Paddock to Plate

Homemade puff pastry, time consuming but it transforms a rabbit pie into a dish the Brits would envy.
Homemade puff pastry, time consuming but it transforms a rabbit pie into a dish the Brits would envy. Photo: David Reist

Bryan Martin

I couldn't think of many reasons to get up last week after I hit the sack in a state of total frustration. Australia was nine out for something like 130 runs in the first game of the Ashes series.

I'm not even much of a cricket fan, thinking there are so many better ways of spending five days than this, but there is something about the Ashes that makes me an expert, and a very vocal expert at that. I wake the house as I yell at the flatscreen, ''Really, Clarke, that was the best you could do?''

Which gave me a restless night going over and over in my head the frustration of another national sporting team failing to beat the Poms. Why did Kurtley Beale fall over? In the first Test against the Lions, all you had to do was pop the ball over the crossbar, what 10 metres away (OK, it was more like 40), and we'd have essentially won the series.

So you can imagine my mood change when I woke to hear the joyous and surprising news that a young guy no one has ever heard of had, on debut, had saved the innings.

Like every parent that morning, I look to my kids with no small amount of disappointment. When have you lot done anything remotely as sensational as this 19-year-old?

So the mood is all up this fine winter's day, and I finally have a plan for the brace of wild rabbits that Jeff shot near Crookwell a few days ago.

Wild rabbits always speak to me of the rolling green hills of England, of thatched-roof cottages, freshly baked pies cooling on the window sill, gardens of turnips and leeks, towns referred to as a villages or hamlets, pints of scrumpy, and nursery rhymes featuring talking food. Yes, with the English on the backfoot and my trio of gutted bunnies everything is pointing towards rabbit pie. I've painted you a picture, now let's see if I can sell it to you.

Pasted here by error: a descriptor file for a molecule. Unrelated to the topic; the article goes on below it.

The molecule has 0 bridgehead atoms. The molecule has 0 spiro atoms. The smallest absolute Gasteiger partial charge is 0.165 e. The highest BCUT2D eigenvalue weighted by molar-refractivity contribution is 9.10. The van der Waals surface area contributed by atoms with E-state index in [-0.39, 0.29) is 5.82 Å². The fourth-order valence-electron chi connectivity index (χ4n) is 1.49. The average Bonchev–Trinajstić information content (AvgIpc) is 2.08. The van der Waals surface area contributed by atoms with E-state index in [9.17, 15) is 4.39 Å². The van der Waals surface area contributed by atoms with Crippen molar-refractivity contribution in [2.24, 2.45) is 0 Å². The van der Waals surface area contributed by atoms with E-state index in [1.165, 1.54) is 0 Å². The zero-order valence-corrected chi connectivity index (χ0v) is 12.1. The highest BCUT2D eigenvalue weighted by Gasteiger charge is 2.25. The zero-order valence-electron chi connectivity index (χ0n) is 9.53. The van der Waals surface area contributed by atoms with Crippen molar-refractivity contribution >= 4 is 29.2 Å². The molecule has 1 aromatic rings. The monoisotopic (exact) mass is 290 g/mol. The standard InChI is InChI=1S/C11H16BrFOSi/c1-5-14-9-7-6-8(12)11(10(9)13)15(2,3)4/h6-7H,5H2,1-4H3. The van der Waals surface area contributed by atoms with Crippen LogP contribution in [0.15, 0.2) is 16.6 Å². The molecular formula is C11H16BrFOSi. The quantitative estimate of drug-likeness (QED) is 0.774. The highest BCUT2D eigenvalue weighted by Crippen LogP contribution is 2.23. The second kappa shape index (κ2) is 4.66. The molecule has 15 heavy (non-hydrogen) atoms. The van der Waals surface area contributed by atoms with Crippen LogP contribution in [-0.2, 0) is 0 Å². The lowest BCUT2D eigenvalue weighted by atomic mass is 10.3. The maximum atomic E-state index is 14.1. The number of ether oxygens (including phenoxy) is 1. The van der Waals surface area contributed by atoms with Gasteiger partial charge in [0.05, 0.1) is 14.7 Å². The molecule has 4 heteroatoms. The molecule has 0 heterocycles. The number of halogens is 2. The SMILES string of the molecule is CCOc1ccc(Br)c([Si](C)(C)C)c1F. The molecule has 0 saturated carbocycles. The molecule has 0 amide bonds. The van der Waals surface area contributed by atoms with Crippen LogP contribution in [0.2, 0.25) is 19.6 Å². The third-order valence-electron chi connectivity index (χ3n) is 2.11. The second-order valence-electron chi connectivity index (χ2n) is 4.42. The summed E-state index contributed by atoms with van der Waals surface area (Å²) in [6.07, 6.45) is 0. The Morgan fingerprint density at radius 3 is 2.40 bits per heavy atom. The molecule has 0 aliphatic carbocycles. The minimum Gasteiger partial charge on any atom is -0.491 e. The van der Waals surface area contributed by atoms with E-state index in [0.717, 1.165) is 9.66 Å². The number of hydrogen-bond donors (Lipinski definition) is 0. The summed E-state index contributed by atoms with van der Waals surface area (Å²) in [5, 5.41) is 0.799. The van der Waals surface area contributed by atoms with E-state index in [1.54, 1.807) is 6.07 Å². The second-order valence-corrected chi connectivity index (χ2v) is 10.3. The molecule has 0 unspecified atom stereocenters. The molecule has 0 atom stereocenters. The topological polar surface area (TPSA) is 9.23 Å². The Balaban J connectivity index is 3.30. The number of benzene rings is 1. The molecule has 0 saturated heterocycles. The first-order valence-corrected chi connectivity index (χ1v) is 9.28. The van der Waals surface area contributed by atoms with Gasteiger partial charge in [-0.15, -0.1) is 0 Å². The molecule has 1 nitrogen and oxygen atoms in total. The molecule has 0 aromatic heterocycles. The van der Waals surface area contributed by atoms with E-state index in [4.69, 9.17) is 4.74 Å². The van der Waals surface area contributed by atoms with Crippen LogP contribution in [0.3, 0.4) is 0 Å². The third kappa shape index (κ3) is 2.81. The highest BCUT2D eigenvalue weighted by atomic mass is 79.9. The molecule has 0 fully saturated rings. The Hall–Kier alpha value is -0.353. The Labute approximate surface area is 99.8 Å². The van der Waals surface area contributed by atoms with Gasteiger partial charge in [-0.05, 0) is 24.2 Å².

This type of pie is basically a rich, starch-thickened stew topped with crispy, golden puff pastry. The technique can be used for just about any quarry. You make a stock from sundry bones and organs and reduce it until flavour overcomes volume. Then the meat and vegetables are cooked in the stock, which is thickened using starch, then baked under its golden hat of pastry.

You can substitute farmed rabbits, chicken, quail, game and even fish and eels. Anything, really - your pie, your choice.

You can, of course, buy frozen puff pastry. Careme is very good, but stay away from the big commercial brands. And there is nothing better than making your own.

A rough puff is fine, but today I'm going the whole nine yards and making it from scratch. You need at least 24 hours.

So here's a tribute to young Ashton Agar, let's hope he continues how he started.

>> Bryan Martin is winemaker at Ravensworth and Clonakilla, bryanmartin.com.au

Rabbit, leek and prune pie

3 wild rabbits

80g salt

about 1 litre cooking liquor (see recipe below)

100ml cream

50g butter plus 20-30g extra

50g flour

2 leeks, white part only, sliced

a handful parsley

200g smoked bacon (speck), diced

salt and pepper